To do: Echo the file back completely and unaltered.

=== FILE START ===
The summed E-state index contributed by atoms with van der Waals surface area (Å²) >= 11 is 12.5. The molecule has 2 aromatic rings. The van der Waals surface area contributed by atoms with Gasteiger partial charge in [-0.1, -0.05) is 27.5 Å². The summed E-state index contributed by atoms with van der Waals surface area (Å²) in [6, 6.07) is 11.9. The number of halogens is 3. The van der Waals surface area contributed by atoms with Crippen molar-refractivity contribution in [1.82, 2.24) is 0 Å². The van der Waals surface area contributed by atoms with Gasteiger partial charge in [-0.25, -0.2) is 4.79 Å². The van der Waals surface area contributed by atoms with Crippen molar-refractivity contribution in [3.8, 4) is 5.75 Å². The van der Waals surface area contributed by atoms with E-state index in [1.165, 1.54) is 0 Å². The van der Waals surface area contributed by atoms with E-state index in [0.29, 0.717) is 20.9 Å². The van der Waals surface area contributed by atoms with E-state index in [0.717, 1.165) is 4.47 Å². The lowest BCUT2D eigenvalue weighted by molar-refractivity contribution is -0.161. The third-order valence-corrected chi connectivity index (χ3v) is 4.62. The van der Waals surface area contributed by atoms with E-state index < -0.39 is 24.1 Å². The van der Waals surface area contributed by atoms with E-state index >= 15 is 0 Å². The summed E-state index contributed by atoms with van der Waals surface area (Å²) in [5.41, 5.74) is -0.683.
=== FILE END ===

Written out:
The summed E-state index contributed by atoms with van der Waals surface area (Å²) >= 11 is 12.5. The molecule has 2 aromatic rings. The van der Waals surface area contributed by atoms with Gasteiger partial charge in [-0.1, -0.05) is 27.5 Å². The summed E-state index contributed by atoms with van der Waals surface area (Å²) in [6, 6.07) is 11.9. The number of halogens is 3. The van der Waals surface area contributed by atoms with Crippen molar-refractivity contribution in [1.82, 2.24) is 0 Å². The van der Waals surface area contributed by atoms with Gasteiger partial charge in [-0.25, -0.2) is 4.79 Å². The van der Waals surface area contributed by atoms with Crippen molar-refractivity contribution in [3.8, 4) is 5.75 Å². The van der Waals surface area contributed by atoms with E-state index in [1.165, 1.54) is 0 Å². The van der Waals surface area contributed by atoms with E-state index in [0.29, 0.717) is 20.9 Å². The van der Waals surface area contributed by atoms with E-state index in [0.717, 1.165) is 4.47 Å². The lowest BCUT2D eigenvalue weighted by molar-refractivity contribution is -0.161. The third-order valence-corrected chi connectivity index (χ3v) is 4.62. The van der Waals surface area contributed by atoms with E-state index < -0.39 is 24.1 Å². The van der Waals surface area contributed by atoms with E-state index >= 15 is 0 Å². The summed E-state index contributed by atoms with van der Waals surface area (Å²) in [5.41, 5.74) is -0.683.